Thousands fill out census forms online, surprising bureau officials

Thousands fill out census forms online, surprising bureau officials

By Tony Lee Orr

GCN Staff

Thousands of Americans are opting for cyberspace over postal mail to send their completed decennial count questionnaires, although the Census Bureau hasn't promoted that method.

People began receiving the 2000 Census forms in the mail this month, and within days at least 20,000 of them had filled out the short forms online, officials said.

Five out of six households'randomly selected'received the short forms. Long forms, which request more detailed personal information, can't be completed online for security reasons, officials said.

'There were some security and technology issues with doing the long form online,' said Rick Swartz, acting Census chief information officer. 'The short form also fits on a single Internet Hypertext Markup Language page.'

By March 13, about 1,200 forms'most of them submitted by users in rural areas where questionnaires were hand-delivered a week earlier'had been completed online, Swartz said. That number soared as residents across the country received forms in the mail, he said.

Focus on mail

Officials expect 5 million to 7 million respondents to complete forms online, said John Thompson, associate Census director.

The bureau's focus is on collecting information from mailed paper forms [GCN, Feb. 7, Page 1]

Thompson said the use of the Internet is a learning experience.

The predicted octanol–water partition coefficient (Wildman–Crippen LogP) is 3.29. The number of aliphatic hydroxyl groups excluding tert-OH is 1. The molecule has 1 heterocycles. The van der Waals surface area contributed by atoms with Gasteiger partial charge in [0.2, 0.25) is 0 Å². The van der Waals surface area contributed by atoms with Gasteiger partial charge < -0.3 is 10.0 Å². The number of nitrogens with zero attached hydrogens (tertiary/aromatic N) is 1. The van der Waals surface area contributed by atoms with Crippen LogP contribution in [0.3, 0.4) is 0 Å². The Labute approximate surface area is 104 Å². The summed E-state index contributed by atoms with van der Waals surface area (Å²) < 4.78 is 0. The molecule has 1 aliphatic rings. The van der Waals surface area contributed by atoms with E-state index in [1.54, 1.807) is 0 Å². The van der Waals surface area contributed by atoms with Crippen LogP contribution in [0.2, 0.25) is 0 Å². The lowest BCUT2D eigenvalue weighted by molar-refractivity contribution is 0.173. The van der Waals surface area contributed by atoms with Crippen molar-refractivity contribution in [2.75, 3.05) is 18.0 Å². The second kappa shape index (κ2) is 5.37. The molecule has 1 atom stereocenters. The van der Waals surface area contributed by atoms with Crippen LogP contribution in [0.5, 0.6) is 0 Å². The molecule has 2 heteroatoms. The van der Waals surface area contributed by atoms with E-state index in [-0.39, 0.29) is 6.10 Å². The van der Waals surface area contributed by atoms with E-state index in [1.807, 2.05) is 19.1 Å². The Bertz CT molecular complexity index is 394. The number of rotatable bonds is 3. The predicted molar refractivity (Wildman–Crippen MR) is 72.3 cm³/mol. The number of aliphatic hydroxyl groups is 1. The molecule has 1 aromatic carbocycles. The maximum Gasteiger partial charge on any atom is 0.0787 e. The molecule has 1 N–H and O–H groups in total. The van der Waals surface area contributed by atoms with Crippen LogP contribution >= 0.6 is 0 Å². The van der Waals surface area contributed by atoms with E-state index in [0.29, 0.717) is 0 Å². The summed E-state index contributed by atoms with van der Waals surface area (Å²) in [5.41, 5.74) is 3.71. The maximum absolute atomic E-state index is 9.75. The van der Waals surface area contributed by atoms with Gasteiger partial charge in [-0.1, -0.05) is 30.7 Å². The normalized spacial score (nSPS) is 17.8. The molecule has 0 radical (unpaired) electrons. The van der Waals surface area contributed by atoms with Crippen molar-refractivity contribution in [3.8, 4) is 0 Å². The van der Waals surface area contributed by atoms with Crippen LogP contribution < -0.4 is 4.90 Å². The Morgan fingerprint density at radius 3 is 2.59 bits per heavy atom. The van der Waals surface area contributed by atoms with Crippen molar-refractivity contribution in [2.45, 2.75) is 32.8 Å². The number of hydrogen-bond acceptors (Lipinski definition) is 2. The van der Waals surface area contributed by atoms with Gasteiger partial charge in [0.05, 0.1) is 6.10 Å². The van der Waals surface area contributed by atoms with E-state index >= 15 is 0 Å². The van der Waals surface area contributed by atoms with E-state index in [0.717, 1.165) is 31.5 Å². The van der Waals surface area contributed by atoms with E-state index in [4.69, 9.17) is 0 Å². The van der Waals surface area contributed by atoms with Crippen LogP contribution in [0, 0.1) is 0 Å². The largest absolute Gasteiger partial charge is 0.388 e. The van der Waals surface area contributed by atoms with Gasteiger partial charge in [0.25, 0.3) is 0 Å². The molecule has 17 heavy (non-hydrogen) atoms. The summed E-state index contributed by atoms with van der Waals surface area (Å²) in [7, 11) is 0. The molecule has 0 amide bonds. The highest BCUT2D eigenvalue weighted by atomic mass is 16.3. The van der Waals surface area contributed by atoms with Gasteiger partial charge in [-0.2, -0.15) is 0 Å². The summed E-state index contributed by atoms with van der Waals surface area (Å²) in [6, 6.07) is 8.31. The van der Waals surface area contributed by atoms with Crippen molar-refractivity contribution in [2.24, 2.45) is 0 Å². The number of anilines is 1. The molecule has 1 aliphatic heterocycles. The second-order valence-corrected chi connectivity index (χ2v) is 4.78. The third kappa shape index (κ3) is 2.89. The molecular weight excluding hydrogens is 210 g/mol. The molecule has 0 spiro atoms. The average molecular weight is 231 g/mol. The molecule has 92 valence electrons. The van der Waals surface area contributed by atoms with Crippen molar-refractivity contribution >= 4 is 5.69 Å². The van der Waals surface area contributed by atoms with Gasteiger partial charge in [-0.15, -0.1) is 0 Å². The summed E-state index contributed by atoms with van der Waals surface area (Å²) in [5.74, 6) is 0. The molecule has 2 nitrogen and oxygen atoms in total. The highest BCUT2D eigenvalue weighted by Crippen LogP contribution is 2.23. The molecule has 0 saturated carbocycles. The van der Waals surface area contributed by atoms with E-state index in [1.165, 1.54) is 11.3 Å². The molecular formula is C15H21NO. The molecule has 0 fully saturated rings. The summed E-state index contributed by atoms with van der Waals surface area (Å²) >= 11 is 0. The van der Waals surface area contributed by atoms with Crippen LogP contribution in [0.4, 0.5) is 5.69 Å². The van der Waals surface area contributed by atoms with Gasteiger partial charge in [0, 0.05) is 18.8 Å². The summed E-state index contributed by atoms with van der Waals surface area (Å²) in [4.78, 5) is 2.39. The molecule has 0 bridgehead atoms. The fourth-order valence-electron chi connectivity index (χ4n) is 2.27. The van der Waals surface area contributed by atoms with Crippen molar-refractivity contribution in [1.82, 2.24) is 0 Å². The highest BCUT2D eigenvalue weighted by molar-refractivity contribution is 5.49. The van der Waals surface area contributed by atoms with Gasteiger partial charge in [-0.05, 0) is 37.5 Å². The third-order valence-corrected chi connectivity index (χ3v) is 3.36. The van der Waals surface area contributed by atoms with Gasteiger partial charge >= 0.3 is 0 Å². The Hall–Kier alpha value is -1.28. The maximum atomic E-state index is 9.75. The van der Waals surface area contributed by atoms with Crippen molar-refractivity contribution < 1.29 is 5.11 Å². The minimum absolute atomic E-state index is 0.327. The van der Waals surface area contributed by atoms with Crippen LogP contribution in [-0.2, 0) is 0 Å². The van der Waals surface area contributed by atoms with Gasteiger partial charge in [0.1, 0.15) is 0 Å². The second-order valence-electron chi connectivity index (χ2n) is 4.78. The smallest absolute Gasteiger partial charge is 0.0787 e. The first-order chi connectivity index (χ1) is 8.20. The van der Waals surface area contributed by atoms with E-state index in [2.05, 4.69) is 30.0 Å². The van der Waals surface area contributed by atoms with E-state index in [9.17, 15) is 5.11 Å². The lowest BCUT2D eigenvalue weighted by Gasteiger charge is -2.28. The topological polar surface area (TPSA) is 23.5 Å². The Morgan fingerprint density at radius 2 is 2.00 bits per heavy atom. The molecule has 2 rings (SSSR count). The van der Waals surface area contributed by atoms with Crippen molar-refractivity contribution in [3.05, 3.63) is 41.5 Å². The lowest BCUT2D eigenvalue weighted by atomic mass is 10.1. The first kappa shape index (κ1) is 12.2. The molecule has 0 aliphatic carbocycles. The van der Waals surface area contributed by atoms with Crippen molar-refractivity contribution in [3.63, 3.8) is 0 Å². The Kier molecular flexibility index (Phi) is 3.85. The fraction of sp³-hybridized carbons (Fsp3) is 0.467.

'The methodology this year was geared toward delivery and mail-back,' Thompson said. 'We have to do it to learn about it, and we are learning about it as we go.'

Swartz said he has been surprised at the public's response to the bureau's tentative foray into electronic data gathering.

'With all the hacking, we didn't want to make it our primary way of collecting data,' he said. 'This is new technology.'

Thompson said the bureau has to be vigilant against cyberattacks. 'It is a very popular Web site,' he said. 'We have to constantly protect it.'

Census also considered security for the short form. But information does not stay on a system accessible from outside the bureau for more than 15 minutes, Swartz said.

Users go through one firewall to take part in the national survey, and the information is encrypted for the short time it sits on that server, he said.

The information is automatically removed from the original server, he said.

It takes about five minutes to fill out the form, which can be accessed at

A link to the form is also provided at the Census Bureau's main Web site, at

To fill out the questionnaire, users enter the 22-digit number on their paper form to identify their household, Swartz said. As soon as a user enters the site, the form goes into encryption mode, he said. After completing the questionnaire, a user has one chance to verify the information before submitting it.

The hardware that Census is using for the online questionnaires can handle up to 4 million users a day, Swartz said. The six SGI Origin2000 servers run Irix 6.5 ASE, SGI's version of Unix.

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